Distribution to Remaining Shareholders
While a primary purpose of liquidation is to repay creditors, should any funds be left once everybody has been paid, they will likely be distributed among company shareholders.
The amount each shareholder receives will be proportionate to their financial interest in the business.
Reports Submitted and Filed
While you might expect the job of a liquidator to end upon official confirmation of the liquidation, this is not in fact true. As part of the process, a liquidator will prepare a comprehensive report to accurately document the process.
These reports will outline everything they needed to do to best repay creditors. These documents are then submitted and filed to key authorities in the field.
Another important job that should be resolved as soon as possible once the business has been liquidated is to terminate or settle any pre-existing contracts. Common contracts that need dealing with include:
- Lease/Rental Agreements
- Contracts with Suppliers
- Customer Contracts
- Agreements for Services
- Employment Contracts
Letting go of employee contracts is generally part of a liquidator’s remit. However, in certain situations, some employees may be retained. This can be for a number of reasons, including to assist in the process, ensure company continuity until it is closed, to comply with employment laws surrounding notice periods, and to fulfil legal contracts.
Any employees left when the business is liquidated will need to have their affairs resolved as fairly as possible in accordance with the law. This requires them to be paid severance as per their rights. Redundancy payments should also continue to be made to eligible employees.
For more information, read our blog titled ‘What Happens to Employees When a Company Goes Into Liquidation’.
What Happens to Directors After Liquidation?
Once a company has been liquidated, the role of its directors will have undergone significant change. They will have been released from responsibilities and are free to pursue other opportunities. However, they may need to cooperate with any ongoing legal processes and they could even be held personally liable for losses incurred.
Here’s a few things you could expect once your company has been liquidated:
You Will be Freed From Responsibilities
In most situations, directors will be released from their obligations to a company once it has been liquidated and dissolved. This includes duty of care involved with the management of company affairs, and acting in the best interests of the business and any stakeholders it has.
While closure will generally mean the end of a director’s ongoing responsibilities, there may still be a number of legal obligations or liabilities. As a result, it is recommended that directors consider expert advice to better understand what can be a complex situation.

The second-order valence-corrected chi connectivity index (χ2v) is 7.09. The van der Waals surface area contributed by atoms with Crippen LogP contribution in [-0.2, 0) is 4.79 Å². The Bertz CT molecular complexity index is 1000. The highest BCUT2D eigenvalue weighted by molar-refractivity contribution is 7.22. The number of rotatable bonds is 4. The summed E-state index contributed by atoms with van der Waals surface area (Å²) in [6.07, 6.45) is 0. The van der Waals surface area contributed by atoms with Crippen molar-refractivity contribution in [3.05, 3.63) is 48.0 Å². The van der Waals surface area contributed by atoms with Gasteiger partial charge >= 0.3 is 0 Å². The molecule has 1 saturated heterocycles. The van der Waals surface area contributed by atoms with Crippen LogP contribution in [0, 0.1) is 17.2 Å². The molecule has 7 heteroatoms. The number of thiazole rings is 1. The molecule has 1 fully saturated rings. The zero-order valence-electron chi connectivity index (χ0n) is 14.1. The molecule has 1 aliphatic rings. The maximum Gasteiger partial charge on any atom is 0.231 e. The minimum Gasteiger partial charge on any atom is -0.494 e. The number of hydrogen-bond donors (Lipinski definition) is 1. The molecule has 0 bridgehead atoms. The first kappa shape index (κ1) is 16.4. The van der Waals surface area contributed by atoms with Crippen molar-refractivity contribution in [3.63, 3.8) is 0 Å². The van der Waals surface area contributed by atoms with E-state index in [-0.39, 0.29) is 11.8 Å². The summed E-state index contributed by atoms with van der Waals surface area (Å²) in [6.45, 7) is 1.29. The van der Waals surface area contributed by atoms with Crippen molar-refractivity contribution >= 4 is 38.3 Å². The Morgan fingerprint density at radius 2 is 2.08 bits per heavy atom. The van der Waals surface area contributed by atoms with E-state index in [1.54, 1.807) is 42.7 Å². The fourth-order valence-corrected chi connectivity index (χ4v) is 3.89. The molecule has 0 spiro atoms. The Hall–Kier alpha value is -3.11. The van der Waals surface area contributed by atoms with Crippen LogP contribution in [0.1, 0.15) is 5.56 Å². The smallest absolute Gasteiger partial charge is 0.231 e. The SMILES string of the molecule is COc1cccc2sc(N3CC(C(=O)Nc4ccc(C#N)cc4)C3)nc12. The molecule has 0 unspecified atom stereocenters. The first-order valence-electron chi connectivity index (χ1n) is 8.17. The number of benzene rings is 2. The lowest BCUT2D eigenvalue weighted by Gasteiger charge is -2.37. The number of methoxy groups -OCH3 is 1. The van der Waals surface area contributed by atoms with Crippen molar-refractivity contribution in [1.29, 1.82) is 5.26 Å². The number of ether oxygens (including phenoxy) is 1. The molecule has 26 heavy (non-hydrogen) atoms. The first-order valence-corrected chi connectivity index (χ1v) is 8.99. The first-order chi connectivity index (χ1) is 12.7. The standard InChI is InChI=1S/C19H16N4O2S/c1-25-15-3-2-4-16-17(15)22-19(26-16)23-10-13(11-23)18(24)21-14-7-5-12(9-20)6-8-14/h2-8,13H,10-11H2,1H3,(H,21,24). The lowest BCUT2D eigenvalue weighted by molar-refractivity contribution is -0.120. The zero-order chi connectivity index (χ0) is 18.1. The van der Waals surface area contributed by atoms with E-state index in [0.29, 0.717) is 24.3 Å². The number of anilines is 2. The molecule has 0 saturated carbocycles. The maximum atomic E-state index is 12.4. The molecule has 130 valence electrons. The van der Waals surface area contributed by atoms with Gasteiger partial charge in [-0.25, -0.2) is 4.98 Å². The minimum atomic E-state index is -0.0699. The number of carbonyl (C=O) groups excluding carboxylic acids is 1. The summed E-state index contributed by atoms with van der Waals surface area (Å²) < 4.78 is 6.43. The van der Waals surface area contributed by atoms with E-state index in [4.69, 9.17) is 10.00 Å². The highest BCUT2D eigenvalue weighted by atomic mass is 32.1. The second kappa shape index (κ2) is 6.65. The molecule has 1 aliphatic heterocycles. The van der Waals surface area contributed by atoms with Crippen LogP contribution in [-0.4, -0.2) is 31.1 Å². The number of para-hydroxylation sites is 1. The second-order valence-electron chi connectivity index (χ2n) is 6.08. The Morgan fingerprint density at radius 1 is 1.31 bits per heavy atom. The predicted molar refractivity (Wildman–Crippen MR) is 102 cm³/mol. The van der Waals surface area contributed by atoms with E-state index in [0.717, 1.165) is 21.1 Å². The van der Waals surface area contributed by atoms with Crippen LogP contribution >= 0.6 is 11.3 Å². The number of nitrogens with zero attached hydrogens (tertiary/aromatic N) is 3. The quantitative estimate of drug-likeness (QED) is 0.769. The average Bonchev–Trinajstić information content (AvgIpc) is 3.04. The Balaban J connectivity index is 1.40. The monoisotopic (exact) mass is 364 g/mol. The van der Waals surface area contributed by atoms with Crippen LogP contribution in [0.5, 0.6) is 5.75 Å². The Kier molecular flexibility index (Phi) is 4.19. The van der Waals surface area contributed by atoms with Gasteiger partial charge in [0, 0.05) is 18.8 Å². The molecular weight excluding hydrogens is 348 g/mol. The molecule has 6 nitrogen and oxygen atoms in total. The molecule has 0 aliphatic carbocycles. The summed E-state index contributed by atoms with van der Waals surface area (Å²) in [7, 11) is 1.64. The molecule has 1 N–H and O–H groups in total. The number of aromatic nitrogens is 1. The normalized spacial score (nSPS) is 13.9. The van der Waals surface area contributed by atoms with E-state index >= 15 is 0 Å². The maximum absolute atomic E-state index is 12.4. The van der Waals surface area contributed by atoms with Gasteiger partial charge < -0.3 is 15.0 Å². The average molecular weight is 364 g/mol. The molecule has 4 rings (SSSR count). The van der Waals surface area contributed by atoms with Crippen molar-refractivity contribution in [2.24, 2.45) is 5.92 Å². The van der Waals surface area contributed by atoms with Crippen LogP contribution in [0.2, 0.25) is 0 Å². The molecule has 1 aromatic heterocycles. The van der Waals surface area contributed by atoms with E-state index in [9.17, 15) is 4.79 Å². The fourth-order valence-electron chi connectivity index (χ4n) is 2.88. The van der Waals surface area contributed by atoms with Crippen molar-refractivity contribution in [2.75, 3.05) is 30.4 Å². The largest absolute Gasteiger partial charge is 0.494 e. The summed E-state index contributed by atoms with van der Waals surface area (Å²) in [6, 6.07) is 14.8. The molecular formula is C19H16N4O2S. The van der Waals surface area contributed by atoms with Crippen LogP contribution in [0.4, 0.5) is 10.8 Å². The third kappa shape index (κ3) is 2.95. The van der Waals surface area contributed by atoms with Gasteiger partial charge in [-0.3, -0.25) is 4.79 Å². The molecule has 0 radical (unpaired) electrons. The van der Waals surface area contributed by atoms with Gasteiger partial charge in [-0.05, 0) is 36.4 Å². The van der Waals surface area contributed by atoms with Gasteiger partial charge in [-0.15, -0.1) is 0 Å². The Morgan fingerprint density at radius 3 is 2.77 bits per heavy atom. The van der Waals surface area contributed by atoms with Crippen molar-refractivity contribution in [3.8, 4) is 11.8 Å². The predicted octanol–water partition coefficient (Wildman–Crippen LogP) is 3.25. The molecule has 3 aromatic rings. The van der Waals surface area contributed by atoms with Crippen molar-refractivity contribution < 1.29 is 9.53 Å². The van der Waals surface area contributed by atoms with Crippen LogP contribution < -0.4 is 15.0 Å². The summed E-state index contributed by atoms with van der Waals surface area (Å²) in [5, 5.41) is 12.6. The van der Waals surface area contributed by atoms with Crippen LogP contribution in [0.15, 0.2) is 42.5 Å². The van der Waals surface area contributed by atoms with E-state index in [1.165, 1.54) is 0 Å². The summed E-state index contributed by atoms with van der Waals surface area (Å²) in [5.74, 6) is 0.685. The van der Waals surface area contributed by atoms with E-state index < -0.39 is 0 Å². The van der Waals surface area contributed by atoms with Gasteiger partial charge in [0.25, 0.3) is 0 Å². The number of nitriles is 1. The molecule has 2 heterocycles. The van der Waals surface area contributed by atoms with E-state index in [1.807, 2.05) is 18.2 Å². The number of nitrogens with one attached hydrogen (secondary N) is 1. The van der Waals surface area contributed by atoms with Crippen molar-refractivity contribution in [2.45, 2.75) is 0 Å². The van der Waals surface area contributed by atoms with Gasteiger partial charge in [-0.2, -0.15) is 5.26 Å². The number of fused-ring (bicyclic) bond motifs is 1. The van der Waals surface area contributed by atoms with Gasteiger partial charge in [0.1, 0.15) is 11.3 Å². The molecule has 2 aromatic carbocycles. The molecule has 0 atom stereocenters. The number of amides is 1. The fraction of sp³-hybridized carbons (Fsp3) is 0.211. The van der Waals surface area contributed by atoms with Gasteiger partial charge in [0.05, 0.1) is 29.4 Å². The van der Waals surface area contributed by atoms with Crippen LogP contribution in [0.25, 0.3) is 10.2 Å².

Legal Proceedings Could be Ongoing
After a business has been liquidated, its directors may still be involved in legal proceedings that were initiated during, or even following the process.
These investigations will likely be into the director’s conduct, decisions, or looking into potential mismanagement on their part leading to liquidation. Director’s are expected to cooperate with any ongoing legal proceedings to the best of their abilities. Failure to comply can lead to additional liabilities or penalties.
Personal Liabilities May Be Possible
Your business being liquidated will not automatically absolve you of potential personal liability. Directors can still be held liable following liquidation if it is deemed that their actions or decisions were not made in the best interests of the company and its stakeholders, or if they directly resulted in losses for creditors.
If you find yourself in this position, it is important that you prepare for and present an in-depth defence of your case.
Your Options Should be Open
When a company has been liquidated, directors will generally be free to pursue any number of other opportunities. This includes becoming director of another company.
However, any disqualifications placed on you during the liquidation process must be adhered to, even once the process has come to an end.
For more information about a director starting a new company following liquidation, read our dedicated blog.
Tips for Life After Liquidation From Inquesta
At Inquesta, we understand that when you spend years dedicating all of your time and attention to a business it can become a fundamental part of your life. When it is forced to close, you can feel lost. We have years of experience in the field so know just what challenges and stumbling blocks can lie ahead in what is, for most, uncharted territory.
The Inquesta insolvency team have been there and seen it all when it comes to company liquidation. Our aim is to provide a unique insight that can protect your interests in both the short and long-term and allow you to better make more informed decisions going forwards.
Whatever your circumstances may be, Inquesta’s company insolvency and recovery team are here to help. We encourage you to leverage the knowledge you gained from our guide and consider seeking additional legal advice to ensure your position is as secure as possible.
We appreciate that every director’s journey is unique, no two experiences will ever be exactly the same. This is why our team aims to always provide bespoke support and guidance to everybody we work with. For additional information about how Inquesta can support you with life after liquidation, get in touch today or request a free no-obligation consultation.